With the Tesseract gone, they might not be able to make another, not without unduly calling attention to themselves. The current Stark is more paranoid than his father.
“Hold out your arms,” they instruct the Soldier, and he complies. His balance needs a little bit of recalibration.
Once the physical exam has been completed—a complete, thorough affair given his long time under the ice—they run him through simple drills to fix the balance issue and to test his reaction times. They start out easy, making him walk, then jog, then sprint from one end of the room to another. “I think it’s just disuse that’s made him seem off,” one of them comments. “He’s settling back into functionality just fine.”
Next, they test his fine motor skills, having him assemble and dissemble a rifle (unloaded, of course. You can’t be too careful, even if he’s showed himself submissive to the handler). Then, they test his protocols.
“What is your name?” they ask. It’s a trick question, used to ease him in.
“I have no name,” he replies in clear, crisp Russian. He’s not allowed to mumble or pause overlong. With the mask on, they allow such annoyances; he’s not supposed to talk then anyway. In the mask, his jaw can barely move, and the words are near incomprehensible.
At least, that’s what they think. In reality, he slurs the words on purpose whenever he wears the mask. He doesn’t know why, but his body reacts positively when he does; a squirming sort of feeling in his chest. They would take it away if they knew.
“Where are you from?”
A beat. “Russia.”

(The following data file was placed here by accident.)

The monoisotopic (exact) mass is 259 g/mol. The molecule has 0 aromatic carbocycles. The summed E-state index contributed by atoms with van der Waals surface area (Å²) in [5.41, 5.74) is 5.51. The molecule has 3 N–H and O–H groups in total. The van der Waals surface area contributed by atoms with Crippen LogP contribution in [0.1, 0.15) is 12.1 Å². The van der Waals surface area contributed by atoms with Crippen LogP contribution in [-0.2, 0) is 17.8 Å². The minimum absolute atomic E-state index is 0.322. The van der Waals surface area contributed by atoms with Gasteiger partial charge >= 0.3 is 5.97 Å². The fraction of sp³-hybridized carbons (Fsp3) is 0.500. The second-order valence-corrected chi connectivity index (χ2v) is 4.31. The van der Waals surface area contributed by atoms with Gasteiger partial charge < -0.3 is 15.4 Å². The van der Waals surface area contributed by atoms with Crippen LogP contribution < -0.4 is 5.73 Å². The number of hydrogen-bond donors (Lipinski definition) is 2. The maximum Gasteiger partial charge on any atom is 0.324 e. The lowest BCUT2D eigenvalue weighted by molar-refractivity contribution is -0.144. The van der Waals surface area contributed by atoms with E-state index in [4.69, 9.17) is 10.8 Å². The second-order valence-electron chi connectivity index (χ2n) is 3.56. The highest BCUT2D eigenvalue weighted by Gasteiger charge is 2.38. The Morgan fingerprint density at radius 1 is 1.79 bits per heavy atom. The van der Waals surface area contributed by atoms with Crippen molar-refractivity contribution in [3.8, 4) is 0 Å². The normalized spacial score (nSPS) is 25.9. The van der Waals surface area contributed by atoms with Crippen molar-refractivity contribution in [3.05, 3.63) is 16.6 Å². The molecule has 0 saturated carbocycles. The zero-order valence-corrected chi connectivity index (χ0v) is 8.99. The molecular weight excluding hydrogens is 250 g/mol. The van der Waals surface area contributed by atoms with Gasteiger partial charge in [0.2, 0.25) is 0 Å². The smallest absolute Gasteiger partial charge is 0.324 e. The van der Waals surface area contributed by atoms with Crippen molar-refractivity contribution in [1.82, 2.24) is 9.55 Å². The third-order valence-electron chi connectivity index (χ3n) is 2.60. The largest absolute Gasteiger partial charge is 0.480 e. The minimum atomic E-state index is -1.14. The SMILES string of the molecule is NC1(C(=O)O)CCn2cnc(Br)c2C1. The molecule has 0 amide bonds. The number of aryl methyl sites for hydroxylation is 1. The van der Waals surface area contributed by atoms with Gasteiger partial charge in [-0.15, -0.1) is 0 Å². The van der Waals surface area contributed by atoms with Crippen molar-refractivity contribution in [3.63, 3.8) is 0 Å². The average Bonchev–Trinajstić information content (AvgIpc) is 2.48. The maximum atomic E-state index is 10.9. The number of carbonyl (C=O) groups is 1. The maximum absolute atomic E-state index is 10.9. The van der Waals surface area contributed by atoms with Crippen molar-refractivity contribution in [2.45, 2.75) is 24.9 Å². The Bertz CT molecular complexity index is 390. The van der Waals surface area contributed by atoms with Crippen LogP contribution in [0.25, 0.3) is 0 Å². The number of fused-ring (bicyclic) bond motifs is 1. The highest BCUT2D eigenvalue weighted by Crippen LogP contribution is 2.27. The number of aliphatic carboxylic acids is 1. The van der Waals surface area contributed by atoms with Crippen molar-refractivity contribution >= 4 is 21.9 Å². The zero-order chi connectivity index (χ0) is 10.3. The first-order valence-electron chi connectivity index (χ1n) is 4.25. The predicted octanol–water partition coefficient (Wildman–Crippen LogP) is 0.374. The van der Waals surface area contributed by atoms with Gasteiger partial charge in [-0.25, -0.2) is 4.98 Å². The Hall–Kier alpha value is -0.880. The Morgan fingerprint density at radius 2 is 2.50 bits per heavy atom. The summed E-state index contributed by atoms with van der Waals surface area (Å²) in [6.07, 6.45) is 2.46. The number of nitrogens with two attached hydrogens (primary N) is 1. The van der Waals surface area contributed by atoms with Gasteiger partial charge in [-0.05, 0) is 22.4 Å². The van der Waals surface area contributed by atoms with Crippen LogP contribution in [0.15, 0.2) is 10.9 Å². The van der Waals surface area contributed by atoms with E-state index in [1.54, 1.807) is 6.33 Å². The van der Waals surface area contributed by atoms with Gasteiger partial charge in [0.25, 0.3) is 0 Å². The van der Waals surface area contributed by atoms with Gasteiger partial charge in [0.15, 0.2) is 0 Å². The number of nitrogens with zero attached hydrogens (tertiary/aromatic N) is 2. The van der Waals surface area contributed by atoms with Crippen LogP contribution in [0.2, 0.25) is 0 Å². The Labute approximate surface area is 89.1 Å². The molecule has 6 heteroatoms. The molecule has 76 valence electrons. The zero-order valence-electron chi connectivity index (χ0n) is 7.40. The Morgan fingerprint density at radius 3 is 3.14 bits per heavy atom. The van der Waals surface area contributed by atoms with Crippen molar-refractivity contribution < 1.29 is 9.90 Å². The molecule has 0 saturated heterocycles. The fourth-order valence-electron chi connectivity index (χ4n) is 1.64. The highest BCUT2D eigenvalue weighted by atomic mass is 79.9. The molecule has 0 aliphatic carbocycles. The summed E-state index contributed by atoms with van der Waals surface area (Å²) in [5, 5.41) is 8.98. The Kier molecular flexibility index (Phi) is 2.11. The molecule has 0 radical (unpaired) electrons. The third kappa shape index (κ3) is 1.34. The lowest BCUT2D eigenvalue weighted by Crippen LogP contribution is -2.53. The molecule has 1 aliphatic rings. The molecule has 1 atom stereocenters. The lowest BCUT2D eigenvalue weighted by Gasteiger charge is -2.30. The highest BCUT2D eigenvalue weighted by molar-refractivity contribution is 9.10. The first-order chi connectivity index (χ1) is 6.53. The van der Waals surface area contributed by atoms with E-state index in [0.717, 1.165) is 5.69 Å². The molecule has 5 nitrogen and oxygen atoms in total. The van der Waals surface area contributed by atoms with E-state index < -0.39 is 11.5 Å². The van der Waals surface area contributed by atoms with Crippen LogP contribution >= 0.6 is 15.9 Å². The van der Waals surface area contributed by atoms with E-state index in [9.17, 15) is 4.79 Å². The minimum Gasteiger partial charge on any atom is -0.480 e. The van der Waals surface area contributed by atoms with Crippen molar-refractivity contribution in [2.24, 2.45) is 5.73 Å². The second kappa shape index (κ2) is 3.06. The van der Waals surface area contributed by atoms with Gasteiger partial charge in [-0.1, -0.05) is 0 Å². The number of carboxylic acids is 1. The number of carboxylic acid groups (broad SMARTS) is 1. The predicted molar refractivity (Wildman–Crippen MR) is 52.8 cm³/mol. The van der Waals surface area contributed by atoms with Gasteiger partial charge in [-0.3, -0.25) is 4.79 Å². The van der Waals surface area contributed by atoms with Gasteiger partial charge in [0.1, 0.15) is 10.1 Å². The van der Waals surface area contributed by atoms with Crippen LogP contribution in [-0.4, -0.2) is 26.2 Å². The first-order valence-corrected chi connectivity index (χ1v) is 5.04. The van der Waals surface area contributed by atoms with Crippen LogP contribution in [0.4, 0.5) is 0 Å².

The technicians frown. “They ought to have scrubbed that from him. Calibrate the machine for long-term as well as the standard wipe. And old allegiance might prove interfering.”
It takes all in him to stay still, to not succumb to the shake wanting to overtake him. The words unsettle him. He doesn’t know why. His head aches with sharp spikes of phantom pain and his mouth tastes like blood.
They prod at him while asking the last of the questions. His diet needs to be changed, they say, he needs to put on enough weight to get back to the condition he was in the last time there was use for him. He’s strong now, there’s no doubt about it, but to carry the weight of the arm they need to get him stronger. Besides, his new mission might require more of him than ever.
No one says a thing about his hair, even though it hangs in front of his face, obscuring his eyes. It’ll get in the way during missions if they don’t order him to tie it back—which they rarely do. The lank, brown locks are seldom on their minds.
“What is your purpose?”
“I am the Soldier.”
“Who is this man?” They show him a photograph of a blond, blue-eyed man.
“I don’t know.” Except…
“Who is Steve Rogers?”
He blinks. They ask him again, the security officers growing tense. “Stevie.”
It’s the wrong answer. The technicians throw each other frantic looks and write furiously on their pads. One suggests upping the electrical frequency on the machine. The most senior among them watches him carefully. But he is the Soldier; he will not shrink from their stares.
“What is your name?” the senior technician asks.
He’s already answered this? “I have no name,” he repeats, nonetheless.
That at least settles them at little, even if they still seem antsier than to begin with.
Their nerves manifest in the way security hangs over him while they finish comparing data. He meets the handler’s eyes while they speak as if he isn’t there; the man can’t quite hold his gaze, unnerved despite having done this several times. Only the Director truly doesn’t seem to fear the soldier. That alone proves his worth to them.
“Soldier,” they tell him. “Sit.”
The Chair is ready for him.